In half the eggs, researchers applied a chemical that blocked the embryos’ temperature sensors.
When the eggs hatched, the embryos that weren’t able to sense temperature were either almost all males or almost all females. But the temperature-sensing embryos developed about half and half males and females.
“The most exciting thing is that a tiny embryo can influence its own sex by moving within the egg,” says Du.
This indicates that turtles may have the ability to shield themselves against extreme thermal conditions. Du warns that this may not be enough to protect them from rapid climate change, which is predicted to create female-biased populations.
“However, the discovery of this surprising level of control in such a tiny organism suggests that in at least some cases, evolution has conferred an ability to deal with such challenges.”
Painting cows with black and white stripes reduces fly bites by 50 per cent, according to a study by a team of scientists in Japan, published in PLOS One in October.
The zebra-print cows displayed fewer signs of annoyance, such as tail flicking and head shaking, and attracted lower numbers of biting flies than unpainted cows.
The study was inspired by previous research suggesting the zebra’s iconic striped coat functions as a fly deterrent. The stripes are thought to work by confusing the insects: the pattern interferes with flies’ motion detection, and they fail to land on the striped surface. (This is, however, just one of a number of theories attempting to explain the evolutionary advantage of the zebra’s stripes.)
Biting flies are a significant pest for cattle worldwide, including in New Zealand. Their persistent attacks cause stress and prevent cattle from sleeping and eating—which in turn affects growth and milk production.
Plotting sea-level fluctuations around Zealandia three million years ago has sounded a warning for the future. Using new techniques to analyse the size of particles pushed around by wave action during the Pliocene, researchers led by Georgia Grant of GNS Science have found that, at a time when carbon-dioxide concentrations were similar to today’s, and temperatures around 2ºC warmer, a third of Antarctica’s ice sheets melted, causing sea levels to rise up to 25 metres higher than at present.
The scientists warn that we might expect sea-level rise of up to 20 metres should warming hit a 2ºC tipping point.
Artificial intelligence can spot diseases with about the same accuracy as human professionals, according to a systematic review and meta-analysis published in The Lancet Digital Health in September. Across 14 studies, ‘deep learning’ algorithms correctly detected conditions ranging from cancers to eye diseases in 87 per cent of cases, compared to 86 per cent by doctors. Artificial intelligence was also marginally better at identifying patients who had a clean bill of health.
A sea sponge may one day save millions of lives, according to a study published in Scientific Reports in October.
Tuberculosis kills 1.8 million people each year, more than any other disease, and current vaccines are struggling to contain it. That’s because Mycobacterium tuberculosis, the organism that causes TB in humans, is quick to mutate, meaning it can soon evolve drug resistance.
The quest for a better vaccine has led scientists beneath the waves, looking for bioactive molecules in sponges: compounds that might one day comprise the basis of new vaccines.
Over three years, the Centenary Institute and the University of Sydney analysed around 1500 sponges, and discovered that a species of Tedania, a genus found around Australia and New Zealand, possesses potent powers against M. tuberculosis.
The active component, Bengamide B, was able to halt drug-resistant TB strains, and did not harm human cells.
“Bengamide B shows significant potential as a new class of compound for the treatment of tuberculosis,” said the study’s lead author, Diana Quan, “and also importantly, for the treatment of drug-resistant TB.”
Scientists are finally able to confirm that quantum theory holds up even in the absence of gravity. Physicists fired quantum-entangled photons from the ground to the quantum satellite Micius, where they were remeasured.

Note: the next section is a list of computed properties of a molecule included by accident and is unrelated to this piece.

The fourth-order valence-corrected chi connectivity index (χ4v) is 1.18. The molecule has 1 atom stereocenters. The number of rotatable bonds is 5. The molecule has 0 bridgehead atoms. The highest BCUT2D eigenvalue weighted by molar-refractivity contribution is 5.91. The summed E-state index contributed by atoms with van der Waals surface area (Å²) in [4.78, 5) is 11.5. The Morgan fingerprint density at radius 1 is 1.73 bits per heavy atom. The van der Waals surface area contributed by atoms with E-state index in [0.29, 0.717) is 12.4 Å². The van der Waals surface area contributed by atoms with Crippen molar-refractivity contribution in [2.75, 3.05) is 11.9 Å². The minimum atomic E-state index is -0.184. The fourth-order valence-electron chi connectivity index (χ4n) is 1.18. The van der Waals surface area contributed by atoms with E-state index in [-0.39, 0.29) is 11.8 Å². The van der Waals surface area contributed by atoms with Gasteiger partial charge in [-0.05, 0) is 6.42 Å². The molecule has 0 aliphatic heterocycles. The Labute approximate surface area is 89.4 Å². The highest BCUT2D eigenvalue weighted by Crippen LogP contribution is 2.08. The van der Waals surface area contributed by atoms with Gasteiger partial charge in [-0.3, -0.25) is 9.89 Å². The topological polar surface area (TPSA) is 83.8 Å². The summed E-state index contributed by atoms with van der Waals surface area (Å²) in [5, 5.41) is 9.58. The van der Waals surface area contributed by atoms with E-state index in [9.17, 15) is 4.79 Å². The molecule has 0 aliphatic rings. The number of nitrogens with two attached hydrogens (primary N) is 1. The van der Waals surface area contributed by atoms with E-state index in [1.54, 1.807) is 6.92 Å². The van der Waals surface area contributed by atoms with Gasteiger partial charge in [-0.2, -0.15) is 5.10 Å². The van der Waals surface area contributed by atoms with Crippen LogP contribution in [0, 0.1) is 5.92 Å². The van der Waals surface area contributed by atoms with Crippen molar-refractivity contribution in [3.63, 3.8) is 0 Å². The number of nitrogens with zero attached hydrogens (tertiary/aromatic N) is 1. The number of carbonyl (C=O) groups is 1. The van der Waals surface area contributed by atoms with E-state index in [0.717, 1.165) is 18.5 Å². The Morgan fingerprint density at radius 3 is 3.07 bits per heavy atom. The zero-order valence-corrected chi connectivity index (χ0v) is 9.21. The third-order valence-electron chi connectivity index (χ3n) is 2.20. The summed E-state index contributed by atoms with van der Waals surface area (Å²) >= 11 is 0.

Getting quantum theory and Einstein’s Theory of General Relativity to agree has long been the holy grail of physics. Quantum mechanics is the province of atomic physics, while Einstein’s theory is concerned largely with gravity.
“But a key barrier to progress on this problem,” said University of Queensland physicist Timothy Ralph, “has been the difficulty in performing experiments in which effects from both theories play a significant role simultaneously.”
The team wanted to know whether quantum mechanical theories had to be rewritten to accommodate certain features of general relativity.
“However, our results showed that gravity doesn’t affect quantum states in the speculated way,” said Ralph. “The bizarre predictions of quantum mechanics continue to be accurate, even under the extreme situation of transferring quantum particles many hundreds of kilometres from the Earth’s surface.
“Perhaps it’s the theory of relativity that needs to evolve to reflect the scientific theories behind quantum mechanics, and not the other way around.”
Genetic reanalysis in the Amazon has revealed that the electric eel is, in fact, three different species, including one—Electrophorus voltai—that can deliver an 860-volt shock. (That won’t kill a healthy person, says ichthyologist and lead author Carlos David de Santana, from the Smithsonian National Museum of Natural History.) The new species is now officially the strongest bioelectricity generator known, making the previous record of 650 volts a mild tingle.
Normally, more than 200 sightings of great white sharks are recorded every year in False Bay, near Cape Town, South Africa. This year, that number is zero.
Receivers that are supposed to ‘ping’ when a tagged shark passes by remain silent, while whale carcasses usually found in the bay are free of shark bite marks.
False Bay is a renowned great white hotspot, and shark scientists are puzzled by the predators’ absence. It’s possible that orcas are the culprits—they’re known to attack great whites, and have a particular taste for their livers. Indeed, sightings of great whites decreased after two orcas visited False Bay in 2015. Alleged victims of orca predation have washed up along the South African coast, their livers removed with surgical precision—the orca’s calling card. This is also consistent with observations from Australia and California, where orcas on the prowl have led to a mass exodus of great whites.
But there’s another suspect in this case: humans. It’s possible that changing prey distribution, pollution or overfishing could also be responsible for the missing sharks.